Monday, 21 September 2009

My Essential Fantasy Reads|Part Two

So, another two of (in my humble opinion) the essential fantasy reads:




Magician



Raymond E. Feist



His debut novel (and apotheosis), Magician is the epitome of more traditional fantasy - done well. Feist's flair lies in his portrayal of the world reached through the rift: the Tsurani are sensibly-motivated, cultured, and their politics are fascinating - in other words, Feist doesn't succumb (at all) to that fantasy stereotype of the barbaric "other" world/culture. Though not lacking its share of stereotypes, Magician weaves a fascinating tale of life and politics between two worlds, sometimes simultaneously. Genius. Although Feist's books decline in quality from this point, Magician is classic fantasy.




The Dragonbone Chair

Tad Williams

Set in Osten Ard, Williams' own take on a fantastical Europe, The Dragonbone Chair is a perfect example of a "soft" magic system done well. Utilising some of the principals of alchemy, Williams' system works incredibly well in context. His characters, meanwhile, subvert some of fantasy's central stereotypes in a novel that is anything but light-hearted - although slow to start, the sense of impending cataclysm is inimitable, and the underlying motifs subtle and understated. Although To Green Angel Tower's ending may disappoint, Osten Ard is a world you cannot help but fall into. His well-developed characters, meanwhile, possess - in addition to plot -, the sense of out-of-screen activity that most other writers would be hard-put to match. There are few plot flaws; Williams' characters stray naturally from the path, creating a tale that is lovable and realistic, rather than the more calculated fare that dominated fantasy at the time The Dragonbone Chair was published.

8 comments:

  1. Two fantastic choices!

    As I mentioned on my own list, The Dragonbone Chair, despite its plodding pace and slow start, is a defining work of Epic Fantasy. Magician just barely missed making my list.

    Looking forward to seeing the continuation of your list.

    ~Aidan
    A Dribble of Ink

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  2. Aidan,

    Thanks! I've always loved Tad Williams' work. The Dragonbone Chair was my first real introduction to fantasy, I think (after LOTR, of course). I've really enjoyed A Dribble of Ink as well - I've been lurking for quite a way back. ;-)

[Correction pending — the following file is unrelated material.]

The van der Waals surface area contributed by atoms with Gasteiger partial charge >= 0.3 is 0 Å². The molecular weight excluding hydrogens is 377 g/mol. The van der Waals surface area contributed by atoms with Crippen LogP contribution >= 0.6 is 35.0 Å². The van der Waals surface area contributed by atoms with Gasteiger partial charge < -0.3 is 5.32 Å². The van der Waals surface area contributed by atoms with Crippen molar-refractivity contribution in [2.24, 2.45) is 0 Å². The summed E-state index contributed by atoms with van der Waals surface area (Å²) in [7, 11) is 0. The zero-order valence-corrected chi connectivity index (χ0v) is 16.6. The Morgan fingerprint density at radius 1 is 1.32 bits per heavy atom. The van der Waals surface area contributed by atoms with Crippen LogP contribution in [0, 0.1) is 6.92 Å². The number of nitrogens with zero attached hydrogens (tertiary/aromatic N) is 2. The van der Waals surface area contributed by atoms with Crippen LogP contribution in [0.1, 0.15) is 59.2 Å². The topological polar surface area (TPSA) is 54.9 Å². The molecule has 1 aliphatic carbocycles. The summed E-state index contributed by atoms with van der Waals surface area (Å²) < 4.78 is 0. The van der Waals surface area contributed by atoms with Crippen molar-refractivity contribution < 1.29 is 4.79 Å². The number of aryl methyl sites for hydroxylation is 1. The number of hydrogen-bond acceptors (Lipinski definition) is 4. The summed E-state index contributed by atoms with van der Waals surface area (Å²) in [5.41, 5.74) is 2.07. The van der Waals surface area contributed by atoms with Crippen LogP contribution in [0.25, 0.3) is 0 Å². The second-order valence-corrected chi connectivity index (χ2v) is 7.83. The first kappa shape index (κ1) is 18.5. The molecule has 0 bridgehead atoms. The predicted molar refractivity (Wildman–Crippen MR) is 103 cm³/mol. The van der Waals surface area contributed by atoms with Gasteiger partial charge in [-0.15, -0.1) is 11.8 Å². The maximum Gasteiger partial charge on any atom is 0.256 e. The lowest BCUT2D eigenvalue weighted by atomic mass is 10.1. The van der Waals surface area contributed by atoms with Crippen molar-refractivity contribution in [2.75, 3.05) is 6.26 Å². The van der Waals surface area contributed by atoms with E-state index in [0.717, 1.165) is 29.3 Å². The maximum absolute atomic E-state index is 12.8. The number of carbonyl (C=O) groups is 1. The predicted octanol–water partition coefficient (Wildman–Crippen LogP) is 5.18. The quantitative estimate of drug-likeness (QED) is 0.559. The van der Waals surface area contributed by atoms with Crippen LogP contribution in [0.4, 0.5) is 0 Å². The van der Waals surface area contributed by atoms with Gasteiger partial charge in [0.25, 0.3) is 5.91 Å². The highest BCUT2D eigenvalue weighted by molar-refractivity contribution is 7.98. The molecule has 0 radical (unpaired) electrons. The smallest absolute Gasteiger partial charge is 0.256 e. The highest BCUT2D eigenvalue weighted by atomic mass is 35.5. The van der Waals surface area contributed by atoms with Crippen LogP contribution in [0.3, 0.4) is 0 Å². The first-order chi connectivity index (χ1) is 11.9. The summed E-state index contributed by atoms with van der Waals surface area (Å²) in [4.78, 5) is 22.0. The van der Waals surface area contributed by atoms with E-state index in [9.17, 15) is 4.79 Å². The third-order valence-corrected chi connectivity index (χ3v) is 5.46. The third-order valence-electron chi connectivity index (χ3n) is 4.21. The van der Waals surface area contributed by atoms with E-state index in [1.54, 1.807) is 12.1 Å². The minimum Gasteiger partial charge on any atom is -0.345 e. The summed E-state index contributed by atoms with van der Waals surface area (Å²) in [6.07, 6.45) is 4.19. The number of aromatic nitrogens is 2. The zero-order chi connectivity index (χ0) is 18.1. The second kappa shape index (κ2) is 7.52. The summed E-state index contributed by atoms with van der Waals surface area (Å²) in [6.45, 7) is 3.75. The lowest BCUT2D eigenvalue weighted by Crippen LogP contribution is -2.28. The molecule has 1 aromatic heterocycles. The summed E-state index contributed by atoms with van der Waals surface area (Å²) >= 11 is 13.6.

Jacob

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  3. Thanks! I stumbled over here through my blog stats, and then recognized your name from the comments on my posts. It looks like you're off to a great start and I've already started following you through my RSS reader.

    Keep up the good work!

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  4. I do have to say Feist is great. I loved Magicians Apprentice then Master. His character creation is just amazing. The characters have so much depth to them, they are people other than just the 1 dimensional character.

    His world is amazingly set in place and I feel spelled out for you to see very easily, and the map always helps me as well.

    I read up to Shards of a Broken Crown. I loved the Rift Wars and enjoyed the books of the children and their children. I didn't seem to care as much for the Serpentwar Saga, but got through them just as well. I wanted to keep going with his series but I got sidetracked with other books. I do plan on getting back to them here some day. Now, I have not read the books in Tsurani yet either.

    I have hear of Tad Williams but not of this book. I have hear good things of him as well.

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  5. Aidan,

    Thanks a lot! I'm planning to continue my list for another post or so, then it'll be my review of Dust of Dreams, I think. I'm very glad you like it - coming from ADOI, that's very complimentary. :)

    Melissa,

    Well, I actually prefer the Tsurani-setting novels - but the Darkwar isn't nearly so good, in my opinion. It really suffers from too short a writing period, I believe - looking at the rate at which they appear. The characters don't have nearly so much depth, or the cultures the less stereotypical impression of the first few novels. But that's just me!

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  6. I have heard Tsurani novels are very good. I skipped them because I wanted to carry on with the characters and world I was very familiar with. I will have to go back and pick these up as well.

    I have not made it to the Darkwar Saga yet, but I will keep this in mind. I look forward to the Conclave of Shadows. I was going to skip the legacy ones for now to get to the next series, but eventually go back to them.

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